So my first formal leadership role was as a master corporal in the Royal Canadian Air Force. And that is the first formal position of a leadership that we have in our non commissioned member rank structure. And when I came into that role, I was newly promoted, obviously, and I had been posted out of the base I was at in Edmonton up north to a place called Cold Lake, Alberta, which is one of our fighter jet bases in Canada. And I was placed in charge of a team of two other guys, happen to be two guys in this case. And both of them had each of them had over 20 years of experience on the fighter jets. And they were both older than I am by about ten years. And so here I am, this brand new guy, knows nothing about the airplane, can barely find the front of it, much less tell you how to fix it. And I’m expecting to be in charge of this team to tell them to go and how to fix the aircraft and win when they are clearly the experience. That was my first time in that role. It was challenging.

Craig Anderson [00:09:35]:

They’re older than you, they know more than you. But how did that impact you and your level of confidence in working with them and asking them to do things?

Simon Kardynal [00:09:45]:

Really nervous? Because I knew that going into this, I was not going to be the expert. And it’s one of those things where a lot of people think that, oh, you’re a leader. You got put into that role because of your proven leadership skills. More often than not, that’s not the case. I got put into a leadership role because of my proven technical skill set. And it happens to be that in the trade, this particular trade aircraft structures technician, I was a really good painter and a really good welder, terrible machinist and a terrible metal fabricator. But that’s a side story. But I had been trained on other aircraft types and other ways to do these things. So showing up on this new platform, I had proven myself. But to be able to lead these people all of these many years of experience was challenging. I had to rely on what I knew, which wasn’t much.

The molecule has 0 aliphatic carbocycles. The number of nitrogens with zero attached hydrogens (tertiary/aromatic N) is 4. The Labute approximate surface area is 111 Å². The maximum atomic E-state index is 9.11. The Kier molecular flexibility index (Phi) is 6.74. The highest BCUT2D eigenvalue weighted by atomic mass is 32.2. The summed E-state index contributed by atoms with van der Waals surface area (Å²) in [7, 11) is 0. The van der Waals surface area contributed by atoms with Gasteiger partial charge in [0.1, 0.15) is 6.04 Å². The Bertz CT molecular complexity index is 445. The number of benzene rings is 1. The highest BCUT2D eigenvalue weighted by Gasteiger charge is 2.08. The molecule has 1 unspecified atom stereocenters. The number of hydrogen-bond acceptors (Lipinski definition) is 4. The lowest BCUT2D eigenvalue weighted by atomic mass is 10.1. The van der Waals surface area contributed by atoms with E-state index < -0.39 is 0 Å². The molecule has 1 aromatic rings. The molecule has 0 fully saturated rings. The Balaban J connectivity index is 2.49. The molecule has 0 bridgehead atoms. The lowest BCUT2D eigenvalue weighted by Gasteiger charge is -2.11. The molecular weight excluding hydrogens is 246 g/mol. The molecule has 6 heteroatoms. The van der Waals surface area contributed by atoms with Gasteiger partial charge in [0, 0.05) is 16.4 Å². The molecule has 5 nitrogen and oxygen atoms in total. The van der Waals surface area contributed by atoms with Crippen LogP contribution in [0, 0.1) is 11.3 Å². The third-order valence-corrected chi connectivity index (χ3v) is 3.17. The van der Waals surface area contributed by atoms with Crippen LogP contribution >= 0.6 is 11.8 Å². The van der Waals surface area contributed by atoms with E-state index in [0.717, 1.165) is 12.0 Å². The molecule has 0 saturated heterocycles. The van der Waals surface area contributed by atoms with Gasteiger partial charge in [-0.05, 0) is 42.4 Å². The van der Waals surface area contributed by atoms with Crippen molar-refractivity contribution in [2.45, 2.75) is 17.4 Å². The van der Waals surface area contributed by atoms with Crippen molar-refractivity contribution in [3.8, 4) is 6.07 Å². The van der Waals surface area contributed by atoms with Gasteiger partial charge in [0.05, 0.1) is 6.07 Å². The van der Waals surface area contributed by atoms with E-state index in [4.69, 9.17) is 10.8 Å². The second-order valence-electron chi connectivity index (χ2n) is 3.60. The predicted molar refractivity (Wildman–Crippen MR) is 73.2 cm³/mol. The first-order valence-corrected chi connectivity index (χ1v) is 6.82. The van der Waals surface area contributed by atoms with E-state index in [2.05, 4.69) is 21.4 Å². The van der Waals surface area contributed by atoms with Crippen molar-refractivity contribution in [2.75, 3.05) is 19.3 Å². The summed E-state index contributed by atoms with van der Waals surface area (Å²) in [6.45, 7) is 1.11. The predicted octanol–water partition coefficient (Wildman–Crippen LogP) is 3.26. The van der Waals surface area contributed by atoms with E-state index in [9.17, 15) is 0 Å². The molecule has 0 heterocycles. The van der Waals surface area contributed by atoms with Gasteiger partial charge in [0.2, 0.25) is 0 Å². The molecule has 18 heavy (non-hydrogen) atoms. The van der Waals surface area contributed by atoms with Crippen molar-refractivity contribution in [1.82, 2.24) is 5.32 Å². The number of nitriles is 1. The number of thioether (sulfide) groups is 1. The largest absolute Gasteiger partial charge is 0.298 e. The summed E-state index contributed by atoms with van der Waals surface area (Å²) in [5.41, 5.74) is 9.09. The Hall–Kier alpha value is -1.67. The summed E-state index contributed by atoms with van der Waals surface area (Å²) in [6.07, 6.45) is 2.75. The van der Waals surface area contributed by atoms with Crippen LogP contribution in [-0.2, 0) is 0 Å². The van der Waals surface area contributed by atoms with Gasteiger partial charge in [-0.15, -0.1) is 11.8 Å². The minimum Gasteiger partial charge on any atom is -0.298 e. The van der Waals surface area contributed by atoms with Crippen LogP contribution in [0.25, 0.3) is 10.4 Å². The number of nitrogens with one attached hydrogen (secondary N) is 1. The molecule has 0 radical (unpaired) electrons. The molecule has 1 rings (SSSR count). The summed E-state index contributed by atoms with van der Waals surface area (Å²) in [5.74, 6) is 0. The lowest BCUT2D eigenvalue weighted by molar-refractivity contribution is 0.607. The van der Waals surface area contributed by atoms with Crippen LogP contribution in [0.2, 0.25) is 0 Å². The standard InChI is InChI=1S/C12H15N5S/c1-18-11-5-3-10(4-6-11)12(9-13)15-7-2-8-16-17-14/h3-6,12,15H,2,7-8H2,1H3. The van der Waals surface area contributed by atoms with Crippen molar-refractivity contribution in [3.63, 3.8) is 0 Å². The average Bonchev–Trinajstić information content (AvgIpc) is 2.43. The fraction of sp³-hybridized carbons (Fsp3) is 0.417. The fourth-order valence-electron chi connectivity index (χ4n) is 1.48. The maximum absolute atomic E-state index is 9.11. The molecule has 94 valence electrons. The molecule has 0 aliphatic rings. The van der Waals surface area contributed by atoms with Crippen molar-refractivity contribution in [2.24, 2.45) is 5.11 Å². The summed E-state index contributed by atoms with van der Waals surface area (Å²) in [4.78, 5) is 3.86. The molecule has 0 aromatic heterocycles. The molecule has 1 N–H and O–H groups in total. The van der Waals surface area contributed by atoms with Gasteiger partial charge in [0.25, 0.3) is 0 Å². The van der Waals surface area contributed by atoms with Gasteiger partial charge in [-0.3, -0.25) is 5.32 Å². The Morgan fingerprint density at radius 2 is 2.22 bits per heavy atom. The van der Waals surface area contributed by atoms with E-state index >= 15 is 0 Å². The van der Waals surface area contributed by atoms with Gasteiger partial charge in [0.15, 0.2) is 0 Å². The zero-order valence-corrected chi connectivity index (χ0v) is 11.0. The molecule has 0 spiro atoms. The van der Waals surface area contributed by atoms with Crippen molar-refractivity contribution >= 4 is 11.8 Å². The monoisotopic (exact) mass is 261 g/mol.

Craig Anderson [00:10:31]:

Yeah. Oh, I bet. So when you kind of started, I guess, issuing orders, for lack of a better term, because you’ve got positional authority, does that just happen because of the military role structure, that they’ll just do what you said? Or did they kind of look at you and say, yeah, but in a.

Simon Kardynal [00:10:48]:

Normal army environment, we’d say, just do what you’re told and basically shut up. That’s the way it needs to be. The thing about the Canadian Air Force is they have created a culture whereby it’s more about the experience base of things. So what I mean by that is these two guys, they had more experience. So when we were talking about the maintenance aspects of working on these aircraft, it really didn’t matter which of us had the higher rank, the positional rank. It was really about making sure that the aircraft was maintained and repaired to their airworthiness requirements and that culture was created in such a way to ensure safety of the people and the airframes. The interesting part of that is this is still the military and I still outrank them. So what would happen more often than not is we would sit down, the three of us would talk about the plan for the day. And in the beginning, I would ask them, I’d just say, hey, listen, what do we need to do and what’s when? Because I don’t know what the proper schedule needs to be. You tell me and then we’ll figure it out. And then that’s how that would go. When I gained some more experience and confidence, I would kind of start taking that lead more as the days went by. That having been said, these people with all this experience, if they wanted to take a day or two off for a vacation or if they wanted to have an extended lunch for a medical appointment or something, they still needed to get my permission for that. So we kind of separated the two different environments. So from an administrative human relations perspective, I was very clearly in charge in making those types of decisions. But when it came to the actual technical aspects of the trade, I relied on their experience to help me be able to move forward and ensure we met the timelines.